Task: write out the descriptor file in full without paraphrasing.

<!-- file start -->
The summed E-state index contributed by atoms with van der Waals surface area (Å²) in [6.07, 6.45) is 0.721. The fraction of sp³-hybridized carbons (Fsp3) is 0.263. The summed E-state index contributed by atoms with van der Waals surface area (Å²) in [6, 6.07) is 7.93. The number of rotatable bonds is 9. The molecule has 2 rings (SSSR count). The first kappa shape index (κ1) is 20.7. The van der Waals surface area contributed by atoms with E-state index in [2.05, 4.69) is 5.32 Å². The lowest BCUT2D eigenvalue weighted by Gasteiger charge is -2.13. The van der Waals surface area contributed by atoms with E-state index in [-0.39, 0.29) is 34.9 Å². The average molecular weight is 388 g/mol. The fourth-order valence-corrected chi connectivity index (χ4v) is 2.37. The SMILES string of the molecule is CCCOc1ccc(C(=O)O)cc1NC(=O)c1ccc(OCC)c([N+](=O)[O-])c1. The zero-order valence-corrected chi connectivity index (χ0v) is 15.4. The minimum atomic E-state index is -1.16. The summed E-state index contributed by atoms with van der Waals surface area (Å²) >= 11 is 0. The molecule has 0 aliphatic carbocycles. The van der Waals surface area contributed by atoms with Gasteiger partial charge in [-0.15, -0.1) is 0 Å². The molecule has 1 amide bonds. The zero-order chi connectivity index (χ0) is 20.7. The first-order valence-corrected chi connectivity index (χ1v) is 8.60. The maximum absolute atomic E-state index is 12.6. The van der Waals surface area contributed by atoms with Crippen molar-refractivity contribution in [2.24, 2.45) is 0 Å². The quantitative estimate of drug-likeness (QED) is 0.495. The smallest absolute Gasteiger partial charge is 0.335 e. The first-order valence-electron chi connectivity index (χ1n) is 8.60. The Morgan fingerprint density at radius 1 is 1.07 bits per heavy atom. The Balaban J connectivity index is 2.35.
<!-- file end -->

The summed E-state index contributed by atoms with van der Waals surface area (Å²) in [6.07, 6.45) is 0.721. The fraction of sp³-hybridized carbons (Fsp3) is 0.263. The summed E-state index contributed by atoms with van der Waals surface area (Å²) in [6, 6.07) is 7.93. The number of rotatable bonds is 9. The molecule has 2 rings (SSSR count). The first kappa shape index (κ1) is 20.7. The van der Waals surface area contributed by atoms with E-state index in [2.05, 4.69) is 5.32 Å². The lowest BCUT2D eigenvalue weighted by Gasteiger charge is -2.13. The van der Waals surface area contributed by atoms with E-state index in [-0.39, 0.29) is 34.9 Å². The average molecular weight is 388 g/mol. The fourth-order valence-corrected chi connectivity index (χ4v) is 2.37. The SMILES string of the molecule is CCCOc1ccc(C(=O)O)cc1NC(=O)c1ccc(OCC)c([N+](=O)[O-])c1. The zero-order valence-corrected chi connectivity index (χ0v) is 15.4. The minimum atomic E-state index is -1.16. The summed E-state index contributed by atoms with van der Waals surface area (Å²) >= 11 is 0. The molecule has 0 aliphatic carbocycles. The van der Waals surface area contributed by atoms with Gasteiger partial charge in [-0.15, -0.1) is 0 Å². The molecule has 1 amide bonds. The zero-order chi connectivity index (χ0) is 20.7. The first-order valence-corrected chi connectivity index (χ1v) is 8.60. The maximum absolute atomic E-state index is 12.6. The van der Waals surface area contributed by atoms with Crippen molar-refractivity contribution in [2.24, 2.45) is 0 Å². The quantitative estimate of drug-likeness (QED) is 0.495. The smallest absolute Gasteiger partial charge is 0.335 e. The first-order valence-electron chi connectivity index (χ1n) is 8.60. The Morgan fingerprint density at radius 1 is 1.07 bits per heavy atom. The Balaban J connectivity index is 2.35.